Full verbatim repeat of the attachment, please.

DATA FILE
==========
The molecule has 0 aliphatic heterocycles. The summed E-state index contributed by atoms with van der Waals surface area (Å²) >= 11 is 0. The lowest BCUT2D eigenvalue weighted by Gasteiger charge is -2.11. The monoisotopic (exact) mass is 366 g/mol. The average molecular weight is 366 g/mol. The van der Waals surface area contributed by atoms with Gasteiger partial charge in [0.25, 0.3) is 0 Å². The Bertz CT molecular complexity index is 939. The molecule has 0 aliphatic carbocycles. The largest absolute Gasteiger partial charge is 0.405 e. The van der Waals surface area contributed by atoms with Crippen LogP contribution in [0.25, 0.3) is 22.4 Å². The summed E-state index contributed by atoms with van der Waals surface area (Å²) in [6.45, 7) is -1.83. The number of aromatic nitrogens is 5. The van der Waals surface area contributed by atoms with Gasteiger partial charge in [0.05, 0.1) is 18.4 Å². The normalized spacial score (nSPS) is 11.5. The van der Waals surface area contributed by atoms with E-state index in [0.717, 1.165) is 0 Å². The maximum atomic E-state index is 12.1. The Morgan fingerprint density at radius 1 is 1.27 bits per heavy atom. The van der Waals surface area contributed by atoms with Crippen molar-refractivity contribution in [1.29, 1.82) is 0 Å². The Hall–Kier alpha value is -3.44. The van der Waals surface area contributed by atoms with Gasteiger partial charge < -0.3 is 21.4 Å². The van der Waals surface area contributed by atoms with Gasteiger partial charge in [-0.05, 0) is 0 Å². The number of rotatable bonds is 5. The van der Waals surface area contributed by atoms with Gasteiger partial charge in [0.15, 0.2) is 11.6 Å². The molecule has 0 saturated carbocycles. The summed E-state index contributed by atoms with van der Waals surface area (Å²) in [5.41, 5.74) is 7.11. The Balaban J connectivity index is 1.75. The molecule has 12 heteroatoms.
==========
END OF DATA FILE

The molecule has 0 aliphatic heterocycles. The summed E-state index contributed by atoms with van der Waals surface area (Å²) >= 11 is 0. The lowest BCUT2D eigenvalue weighted by Gasteiger charge is -2.11. The monoisotopic (exact) mass is 366 g/mol. The average molecular weight is 366 g/mol. The van der Waals surface area contributed by atoms with Gasteiger partial charge in [0.25, 0.3) is 0 Å². The Bertz CT molecular complexity index is 939. The molecule has 0 aliphatic carbocycles. The largest absolute Gasteiger partial charge is 0.405 e. The van der Waals surface area contributed by atoms with Crippen LogP contribution in [0.25, 0.3) is 22.4 Å². The summed E-state index contributed by atoms with van der Waals surface area (Å²) in [6.45, 7) is -1.83. The number of aromatic nitrogens is 5. The van der Waals surface area contributed by atoms with Gasteiger partial charge in [0.05, 0.1) is 18.4 Å². The normalized spacial score (nSPS) is 11.5. The van der Waals surface area contributed by atoms with E-state index in [0.717, 1.165) is 0 Å². The maximum atomic E-state index is 12.1. The Morgan fingerprint density at radius 1 is 1.27 bits per heavy atom. The van der Waals surface area contributed by atoms with Crippen molar-refractivity contribution in [1.29, 1.82) is 0 Å². The Hall–Kier alpha value is -3.44. The van der Waals surface area contributed by atoms with Gasteiger partial charge < -0.3 is 21.4 Å². The van der Waals surface area contributed by atoms with Gasteiger partial charge in [-0.05, 0) is 0 Å². The number of rotatable bonds is 5. The van der Waals surface area contributed by atoms with Gasteiger partial charge in [0.15, 0.2) is 11.6 Å². The molecule has 0 saturated carbocycles. The summed E-state index contributed by atoms with van der Waals surface area (Å²) in [5.41, 5.74) is 7.11. The Balaban J connectivity index is 1.75. The molecule has 12 heteroatoms.